"When unloading the boys have gloves on but they still pick up on the feel of the yeast. If the bags feel too soft it's a problem, the yeast should compress a bit then come out again when you hold it, if it remains compressed there could be a problem," says Ardmore's Alistair Longwell.

Additional checks on the texture, and aroma, provide further information.

"I rub yeast between my fingers, and if the yeast has grittiness it is an indication that there are less living cells, the grittiness is a result of the yeast cells budding or reproducing. This reproduction causes the cellular structure of the yeast to change from being malleable and soft to the touch to being stiff and gritty. I'm also looking for a typical yeast smell, and if it's off you know straightaway. We stick a temperature probe in the yeast to make sure it's below eight degrees centigrade, having been delivered in a refrigerated truck," says Springbank's Stuart Robertson.

Once delivered yeast requires specific storage conditions. How the choice of yeast evolves remains to be seen, but there's certainly plenty of scope. "We're continually looking at developing new strains of yeast, which takes at least 12-18 months to commercialise. During the past 10 years we have developed three strains of distillers yeast, and now offer five. We have several thousand yeast strains catalogued in our collection, which we review. It's a complex process to get a new strain of yeast into commercial production, and its potential has to be mapped out because it requires significant investment in time and resources," says Grant MacKenzie.

"We store the yeast in a big walk-in fridge, fitted with wooden racks, which is kept at about four degrees Celsius."

The best storage method would be to keep each bag separate, so as much air as possible can circulate around each bag to prevent any potential heat build-up," says John Campbell.

Russell Anderson of Highland Park adds, "The temperature is ideally four degrees centigrade in our walk-in yeast fridge, yeast doesn't like to be frozen so the temperature should be no lower than zero.

"Opening and closing the fridge door, and storage capacity also affect the temperature, if the fridge is empty it's easier to keep it at four degrees centigrade, whereas two tons of yeast stacked in bags will in itself generate heat."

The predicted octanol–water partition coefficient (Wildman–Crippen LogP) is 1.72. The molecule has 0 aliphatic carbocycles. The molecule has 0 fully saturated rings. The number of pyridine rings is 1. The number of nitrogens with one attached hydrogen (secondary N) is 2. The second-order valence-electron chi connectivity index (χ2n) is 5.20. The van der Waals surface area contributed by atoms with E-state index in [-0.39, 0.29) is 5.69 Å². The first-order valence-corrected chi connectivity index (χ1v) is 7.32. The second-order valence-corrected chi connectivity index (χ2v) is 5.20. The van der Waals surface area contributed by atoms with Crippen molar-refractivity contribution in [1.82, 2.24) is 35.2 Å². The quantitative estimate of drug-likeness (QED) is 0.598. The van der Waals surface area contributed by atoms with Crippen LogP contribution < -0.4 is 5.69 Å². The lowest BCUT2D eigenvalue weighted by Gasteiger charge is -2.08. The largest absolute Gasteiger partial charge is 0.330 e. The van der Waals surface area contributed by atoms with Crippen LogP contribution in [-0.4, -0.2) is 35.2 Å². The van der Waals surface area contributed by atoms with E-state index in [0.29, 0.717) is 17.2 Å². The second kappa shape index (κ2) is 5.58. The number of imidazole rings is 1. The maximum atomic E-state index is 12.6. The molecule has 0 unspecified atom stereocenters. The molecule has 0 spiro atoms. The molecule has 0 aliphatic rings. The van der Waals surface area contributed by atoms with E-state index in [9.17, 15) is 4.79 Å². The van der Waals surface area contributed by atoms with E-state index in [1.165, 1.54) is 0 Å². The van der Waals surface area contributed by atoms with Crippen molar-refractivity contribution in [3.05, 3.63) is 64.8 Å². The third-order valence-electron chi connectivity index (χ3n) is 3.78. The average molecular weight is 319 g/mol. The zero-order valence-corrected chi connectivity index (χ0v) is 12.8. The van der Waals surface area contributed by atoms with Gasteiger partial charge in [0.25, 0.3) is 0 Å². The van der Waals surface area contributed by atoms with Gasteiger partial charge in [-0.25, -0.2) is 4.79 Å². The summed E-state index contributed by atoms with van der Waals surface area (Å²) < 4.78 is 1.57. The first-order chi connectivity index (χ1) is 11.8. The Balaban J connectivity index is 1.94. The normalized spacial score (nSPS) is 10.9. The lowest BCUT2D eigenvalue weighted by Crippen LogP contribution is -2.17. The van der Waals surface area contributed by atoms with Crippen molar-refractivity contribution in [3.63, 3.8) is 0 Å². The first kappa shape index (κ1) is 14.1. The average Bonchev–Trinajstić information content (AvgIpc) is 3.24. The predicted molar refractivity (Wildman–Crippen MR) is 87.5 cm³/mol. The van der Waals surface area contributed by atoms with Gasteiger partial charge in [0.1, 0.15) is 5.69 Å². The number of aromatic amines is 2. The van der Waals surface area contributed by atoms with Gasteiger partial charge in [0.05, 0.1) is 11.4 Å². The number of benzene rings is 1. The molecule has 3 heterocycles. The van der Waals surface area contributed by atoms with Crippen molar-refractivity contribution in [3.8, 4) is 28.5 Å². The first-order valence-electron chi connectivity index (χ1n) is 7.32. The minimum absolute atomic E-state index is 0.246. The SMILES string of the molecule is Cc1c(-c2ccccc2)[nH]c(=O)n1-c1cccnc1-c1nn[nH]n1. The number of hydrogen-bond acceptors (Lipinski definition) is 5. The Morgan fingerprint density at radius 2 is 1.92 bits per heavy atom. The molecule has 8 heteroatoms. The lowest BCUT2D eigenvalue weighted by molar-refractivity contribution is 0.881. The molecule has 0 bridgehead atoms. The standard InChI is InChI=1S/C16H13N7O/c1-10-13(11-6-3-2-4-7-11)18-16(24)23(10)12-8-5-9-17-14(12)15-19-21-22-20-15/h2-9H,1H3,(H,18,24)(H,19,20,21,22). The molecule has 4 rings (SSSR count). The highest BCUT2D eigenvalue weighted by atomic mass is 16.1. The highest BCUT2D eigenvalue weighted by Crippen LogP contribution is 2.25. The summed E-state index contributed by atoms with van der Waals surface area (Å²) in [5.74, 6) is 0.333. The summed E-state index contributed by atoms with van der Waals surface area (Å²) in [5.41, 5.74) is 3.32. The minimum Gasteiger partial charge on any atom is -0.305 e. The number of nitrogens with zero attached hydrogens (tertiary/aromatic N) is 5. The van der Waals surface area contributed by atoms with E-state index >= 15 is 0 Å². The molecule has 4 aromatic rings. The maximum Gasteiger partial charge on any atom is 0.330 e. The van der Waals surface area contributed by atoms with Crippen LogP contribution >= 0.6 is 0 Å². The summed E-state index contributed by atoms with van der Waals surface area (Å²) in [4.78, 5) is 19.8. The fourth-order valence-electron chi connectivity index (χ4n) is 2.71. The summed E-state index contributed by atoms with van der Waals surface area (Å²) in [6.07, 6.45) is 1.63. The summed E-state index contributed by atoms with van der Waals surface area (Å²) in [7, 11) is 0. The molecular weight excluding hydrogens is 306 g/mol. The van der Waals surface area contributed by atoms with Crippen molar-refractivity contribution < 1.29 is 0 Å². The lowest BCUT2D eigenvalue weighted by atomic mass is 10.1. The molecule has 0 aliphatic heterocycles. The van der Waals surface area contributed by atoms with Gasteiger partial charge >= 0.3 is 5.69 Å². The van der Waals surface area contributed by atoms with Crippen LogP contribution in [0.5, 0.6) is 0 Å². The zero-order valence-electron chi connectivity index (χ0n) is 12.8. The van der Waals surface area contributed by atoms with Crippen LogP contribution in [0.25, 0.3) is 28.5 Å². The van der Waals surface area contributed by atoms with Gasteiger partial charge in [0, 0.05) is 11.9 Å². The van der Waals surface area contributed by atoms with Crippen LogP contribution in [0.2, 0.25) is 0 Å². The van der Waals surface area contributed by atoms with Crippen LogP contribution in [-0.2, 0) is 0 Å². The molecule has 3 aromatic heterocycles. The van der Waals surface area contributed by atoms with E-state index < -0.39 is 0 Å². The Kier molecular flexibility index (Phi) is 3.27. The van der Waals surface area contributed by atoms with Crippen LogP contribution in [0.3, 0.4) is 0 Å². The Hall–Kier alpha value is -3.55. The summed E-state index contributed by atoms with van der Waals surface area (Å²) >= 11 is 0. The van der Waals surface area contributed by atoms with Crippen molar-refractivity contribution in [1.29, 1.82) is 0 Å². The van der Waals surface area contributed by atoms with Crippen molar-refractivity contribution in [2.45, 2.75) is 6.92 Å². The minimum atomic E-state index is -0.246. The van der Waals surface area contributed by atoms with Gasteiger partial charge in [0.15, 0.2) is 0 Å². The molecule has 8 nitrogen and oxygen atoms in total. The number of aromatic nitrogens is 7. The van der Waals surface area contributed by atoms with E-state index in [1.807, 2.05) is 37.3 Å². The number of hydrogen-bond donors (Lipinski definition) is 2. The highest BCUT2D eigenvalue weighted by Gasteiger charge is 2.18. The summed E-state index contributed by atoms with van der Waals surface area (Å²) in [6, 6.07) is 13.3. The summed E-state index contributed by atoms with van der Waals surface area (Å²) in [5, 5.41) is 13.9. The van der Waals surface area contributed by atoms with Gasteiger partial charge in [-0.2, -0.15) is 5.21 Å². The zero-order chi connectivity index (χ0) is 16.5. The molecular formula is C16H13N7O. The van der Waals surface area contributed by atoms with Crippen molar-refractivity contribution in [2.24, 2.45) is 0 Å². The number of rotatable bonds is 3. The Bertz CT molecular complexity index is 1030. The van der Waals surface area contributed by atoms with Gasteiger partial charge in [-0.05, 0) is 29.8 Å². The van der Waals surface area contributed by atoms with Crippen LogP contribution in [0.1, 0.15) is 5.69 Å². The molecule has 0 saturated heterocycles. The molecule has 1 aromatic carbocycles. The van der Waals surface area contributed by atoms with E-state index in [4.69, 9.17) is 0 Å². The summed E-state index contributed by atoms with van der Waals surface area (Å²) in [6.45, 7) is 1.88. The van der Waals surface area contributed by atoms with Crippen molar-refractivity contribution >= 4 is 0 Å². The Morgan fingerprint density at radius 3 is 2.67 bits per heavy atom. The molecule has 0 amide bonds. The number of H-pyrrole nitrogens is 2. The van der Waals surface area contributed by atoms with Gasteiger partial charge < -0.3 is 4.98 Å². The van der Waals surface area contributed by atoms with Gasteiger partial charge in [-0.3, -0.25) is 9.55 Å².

There are various methods of adding yeast to the washback.

"By combining yeast with water at the ambient temperature we make a slurry in a stainless steel tank, it's the same production water as for mashing.

"An agitator mixes the yeast and water which we leave for an hour or two, then it's pumped into the wort line from where it goes to the washbacks,"says Alistair Longwell.

But there's also a more straightforward option. "We don't slurry the yeast, we crumble it up and scatter it across the washback, and don't drop it in just one area," says Stuart Robertson.

Another option is dried yeast, used at distilleries such as Old Pulteney and Scapa.

"We did trials with dried yeast and have used this at Old Pulteney for the past 18 months. "A remote location is one reason why we decided to do this. We take three or four deliveries a year, and dried yeast comes in boxes containing three bags of seven kilos each, so for storage it's great, with dried yeast having a shelf life of six months or longer," says Derek Sinclair of Inver House.

Dried yeast initially needs to be rehydrated before being added to the washbacks.

"At Scapa we add water to dried yeast in a small stainless steel tank and an agitator helps to mix everything, before being pumped into the worts line.

"Dried yeast has a good shelf life and doesn't need refrigerated storage," says Alan Winchester.

Derek Sinclair adds, "Dried yeast needs to be rehydrated, and instead of adding dried yeast directly into the washback we have an in-line mixer, and as wort go's through this the yeast is drawn in and rehydrated, which means the yeast is rehydrated when reaching the washback.

"Using dried yeast produces a more estery spirit which is what we wanted, with a more fruity character compared to using pressed yeast."

When choosing distiller's yeast the strain is considered more significant than whether it's creamed or pressed.

Consequently, differences between using pressed or creamed yeast are essentially practical, including storage and manual handling.

But the differences between using creamed or pressed yeast compared to dried yeast is the beginning of a more detailed dialogue, which will be covered in a feature on how yeast behaves during fermentation in the next issue.